Children as Young as 8 May Be Put on Statins-July 2008


The American Academy of Pediatrics is now recommending cholesterol-reducing medications for high-risk kids.




of Pediatrics (AAP) has issued new cholesterol screening and treatment recommendations for children, amidst increasing concern over childhood obesity and the subsequent risk of developing type 2 diabetes, hypertension, and cardiovascular disease.

Screening, using a fasting lipid profile, is now being recommended for children and adolescents with a family history of high cholesterol and heart disease. The AAP also recommends screening patients whose family history is unknown or those who have other factors for heart disease, including obesity, high blood pressure, or diabetes.

“Overweight children belong to a special risk category of children and are in need of cholesterol screening, regardless of family history or other risk factors,” the report notes. AAP also is calling for the use of reduced-fat dairy products, such as 2% milk, for children as young as 1 for whom overweight or obesity is a concern.

The recommendations state that screening should take place after age 2, but no later than age 10; if a child has values within the normal range, testing should be repeated in 3 to 5 years. Patients <8 years old who have elevated cholesterol readings should focus on weight reduction and increased activity while receiving nutritional counseling.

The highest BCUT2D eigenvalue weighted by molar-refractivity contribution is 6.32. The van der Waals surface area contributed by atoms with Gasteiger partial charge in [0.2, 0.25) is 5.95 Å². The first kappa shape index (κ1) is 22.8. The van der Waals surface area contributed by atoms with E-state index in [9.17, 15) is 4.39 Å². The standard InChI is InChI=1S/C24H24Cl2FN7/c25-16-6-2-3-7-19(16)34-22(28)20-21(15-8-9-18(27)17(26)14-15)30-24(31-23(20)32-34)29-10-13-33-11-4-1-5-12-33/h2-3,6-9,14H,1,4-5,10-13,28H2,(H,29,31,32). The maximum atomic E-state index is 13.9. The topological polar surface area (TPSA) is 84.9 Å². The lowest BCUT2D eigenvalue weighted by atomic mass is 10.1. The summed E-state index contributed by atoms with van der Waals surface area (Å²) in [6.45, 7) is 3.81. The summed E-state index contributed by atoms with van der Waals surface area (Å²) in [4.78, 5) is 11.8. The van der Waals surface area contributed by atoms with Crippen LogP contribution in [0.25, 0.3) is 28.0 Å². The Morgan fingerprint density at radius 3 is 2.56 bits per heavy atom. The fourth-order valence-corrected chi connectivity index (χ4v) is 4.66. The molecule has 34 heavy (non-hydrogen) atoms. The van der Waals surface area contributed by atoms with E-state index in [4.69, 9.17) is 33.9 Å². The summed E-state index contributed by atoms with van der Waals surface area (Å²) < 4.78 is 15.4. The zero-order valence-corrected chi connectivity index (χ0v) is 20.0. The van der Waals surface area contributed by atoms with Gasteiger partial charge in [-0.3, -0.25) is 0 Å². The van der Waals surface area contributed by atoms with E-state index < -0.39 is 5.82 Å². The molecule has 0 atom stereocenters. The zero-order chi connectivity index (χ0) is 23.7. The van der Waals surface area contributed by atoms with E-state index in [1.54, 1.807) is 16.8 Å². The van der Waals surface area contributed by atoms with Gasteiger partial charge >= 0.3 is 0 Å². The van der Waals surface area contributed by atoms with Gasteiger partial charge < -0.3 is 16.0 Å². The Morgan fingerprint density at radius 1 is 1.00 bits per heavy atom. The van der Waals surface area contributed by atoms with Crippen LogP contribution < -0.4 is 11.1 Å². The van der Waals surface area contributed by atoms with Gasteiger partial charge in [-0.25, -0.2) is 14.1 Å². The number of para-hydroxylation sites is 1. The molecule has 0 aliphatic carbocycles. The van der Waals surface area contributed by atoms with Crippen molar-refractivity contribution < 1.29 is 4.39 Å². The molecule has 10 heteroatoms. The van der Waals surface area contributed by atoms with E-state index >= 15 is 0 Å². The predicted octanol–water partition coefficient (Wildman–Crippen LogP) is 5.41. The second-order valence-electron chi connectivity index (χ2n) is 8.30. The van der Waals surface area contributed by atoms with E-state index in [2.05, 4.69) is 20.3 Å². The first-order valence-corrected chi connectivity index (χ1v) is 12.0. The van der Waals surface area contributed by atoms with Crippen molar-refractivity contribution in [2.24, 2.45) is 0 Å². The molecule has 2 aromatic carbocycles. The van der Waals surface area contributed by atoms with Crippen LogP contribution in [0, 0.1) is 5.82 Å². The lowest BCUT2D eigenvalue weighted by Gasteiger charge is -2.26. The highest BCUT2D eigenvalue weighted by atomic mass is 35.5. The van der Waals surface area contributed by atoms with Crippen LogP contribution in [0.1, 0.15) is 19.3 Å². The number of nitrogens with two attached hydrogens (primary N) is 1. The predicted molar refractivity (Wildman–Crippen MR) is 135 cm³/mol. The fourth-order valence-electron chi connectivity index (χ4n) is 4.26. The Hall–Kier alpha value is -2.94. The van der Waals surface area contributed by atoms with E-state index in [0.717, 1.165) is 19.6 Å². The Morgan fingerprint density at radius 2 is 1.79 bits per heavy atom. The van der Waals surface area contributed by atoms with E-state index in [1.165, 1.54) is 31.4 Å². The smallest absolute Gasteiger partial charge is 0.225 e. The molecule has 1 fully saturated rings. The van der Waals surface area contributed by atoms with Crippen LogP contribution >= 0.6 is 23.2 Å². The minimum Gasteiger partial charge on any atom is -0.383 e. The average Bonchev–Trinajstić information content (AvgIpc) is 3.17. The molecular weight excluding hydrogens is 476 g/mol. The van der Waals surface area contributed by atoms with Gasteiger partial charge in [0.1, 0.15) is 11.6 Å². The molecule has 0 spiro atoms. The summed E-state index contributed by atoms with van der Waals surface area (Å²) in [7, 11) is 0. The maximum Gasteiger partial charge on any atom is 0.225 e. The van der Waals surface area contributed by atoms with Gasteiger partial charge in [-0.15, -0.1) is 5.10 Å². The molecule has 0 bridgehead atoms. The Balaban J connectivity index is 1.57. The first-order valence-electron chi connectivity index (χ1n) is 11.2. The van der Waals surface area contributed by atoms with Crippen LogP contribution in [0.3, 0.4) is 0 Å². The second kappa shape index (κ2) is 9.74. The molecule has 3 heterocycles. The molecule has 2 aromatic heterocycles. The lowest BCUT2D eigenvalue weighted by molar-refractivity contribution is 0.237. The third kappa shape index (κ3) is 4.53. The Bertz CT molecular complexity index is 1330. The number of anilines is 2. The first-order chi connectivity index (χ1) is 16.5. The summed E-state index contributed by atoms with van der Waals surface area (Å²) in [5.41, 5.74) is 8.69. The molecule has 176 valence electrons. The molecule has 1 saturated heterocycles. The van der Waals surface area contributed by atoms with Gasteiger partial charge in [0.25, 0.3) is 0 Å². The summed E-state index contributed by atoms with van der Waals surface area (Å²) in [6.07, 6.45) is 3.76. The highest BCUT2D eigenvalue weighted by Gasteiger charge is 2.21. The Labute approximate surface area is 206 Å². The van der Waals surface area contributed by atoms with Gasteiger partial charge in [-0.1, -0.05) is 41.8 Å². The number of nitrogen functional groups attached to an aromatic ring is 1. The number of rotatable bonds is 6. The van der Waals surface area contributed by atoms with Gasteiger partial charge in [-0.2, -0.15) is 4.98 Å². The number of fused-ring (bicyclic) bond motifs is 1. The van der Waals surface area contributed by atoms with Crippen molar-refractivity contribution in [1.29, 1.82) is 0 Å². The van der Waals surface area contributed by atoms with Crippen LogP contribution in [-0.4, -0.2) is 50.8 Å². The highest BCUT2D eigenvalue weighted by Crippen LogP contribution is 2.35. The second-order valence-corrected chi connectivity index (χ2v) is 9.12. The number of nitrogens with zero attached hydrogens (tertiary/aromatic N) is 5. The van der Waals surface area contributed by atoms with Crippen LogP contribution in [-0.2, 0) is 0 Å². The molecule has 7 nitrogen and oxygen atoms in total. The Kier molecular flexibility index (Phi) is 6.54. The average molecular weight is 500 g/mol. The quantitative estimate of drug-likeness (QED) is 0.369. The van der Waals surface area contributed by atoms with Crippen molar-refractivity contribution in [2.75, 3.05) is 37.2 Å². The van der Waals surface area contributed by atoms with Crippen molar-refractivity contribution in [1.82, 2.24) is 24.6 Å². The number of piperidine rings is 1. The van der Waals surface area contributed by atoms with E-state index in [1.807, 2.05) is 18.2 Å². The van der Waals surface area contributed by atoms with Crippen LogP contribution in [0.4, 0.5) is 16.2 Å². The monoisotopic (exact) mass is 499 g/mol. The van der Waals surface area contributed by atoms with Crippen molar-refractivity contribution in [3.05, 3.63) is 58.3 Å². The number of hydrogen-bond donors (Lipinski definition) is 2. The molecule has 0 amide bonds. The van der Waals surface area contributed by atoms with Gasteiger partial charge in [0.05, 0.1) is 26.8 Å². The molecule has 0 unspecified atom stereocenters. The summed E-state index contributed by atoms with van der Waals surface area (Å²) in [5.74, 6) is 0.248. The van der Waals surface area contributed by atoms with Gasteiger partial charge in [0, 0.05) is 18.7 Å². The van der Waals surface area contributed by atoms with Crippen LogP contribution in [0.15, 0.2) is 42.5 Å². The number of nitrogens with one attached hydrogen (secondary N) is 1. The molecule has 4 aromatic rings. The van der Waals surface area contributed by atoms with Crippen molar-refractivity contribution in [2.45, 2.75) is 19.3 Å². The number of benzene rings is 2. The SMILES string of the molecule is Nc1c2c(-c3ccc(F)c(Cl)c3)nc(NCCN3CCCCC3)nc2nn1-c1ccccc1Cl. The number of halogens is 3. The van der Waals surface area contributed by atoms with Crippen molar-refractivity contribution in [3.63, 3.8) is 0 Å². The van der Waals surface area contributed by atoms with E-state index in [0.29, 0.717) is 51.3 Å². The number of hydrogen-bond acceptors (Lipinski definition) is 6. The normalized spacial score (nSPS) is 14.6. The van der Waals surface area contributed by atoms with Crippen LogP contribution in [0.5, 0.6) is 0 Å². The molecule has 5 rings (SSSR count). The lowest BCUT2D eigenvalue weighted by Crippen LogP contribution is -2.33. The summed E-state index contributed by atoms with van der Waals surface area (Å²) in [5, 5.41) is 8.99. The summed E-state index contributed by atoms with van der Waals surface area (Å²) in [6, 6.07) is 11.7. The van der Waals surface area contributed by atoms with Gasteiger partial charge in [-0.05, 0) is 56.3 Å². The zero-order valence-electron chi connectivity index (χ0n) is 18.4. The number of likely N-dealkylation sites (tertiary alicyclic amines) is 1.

For children ≥8 years old and who have high low-density lipoprotein (LDL) concentrations, however, the AAP policy states that pharmacologic intervention with cholesterol-reducing medications should be considered. Patients in this category would be those with an LDL concentration ≥190 mg/dL (or ≥160 mg/dL with a family history of early heart disease or ≥2 additional risk factors present or ≥130 mg/dL if diabetes is present).

Some physicians wonder about the wisdom of prescribing statins to children, however.


D. Rosen, MD, of






New Jersey

and vice chairman of AAP’s panel on complementary and integrative medicine, questions whether “the benefits of treating even high-risk children with statin meds from the age of 8 until 88 outweigh the risks. Honestly, the one thing there is consensus about is that we don’t know.”

The AAP report, entitled “Lipid Screening and Cardiovascular Health in Childhood,” replaces its 1998 policy statement on the issue and appears in the July issue of Pediatrics.

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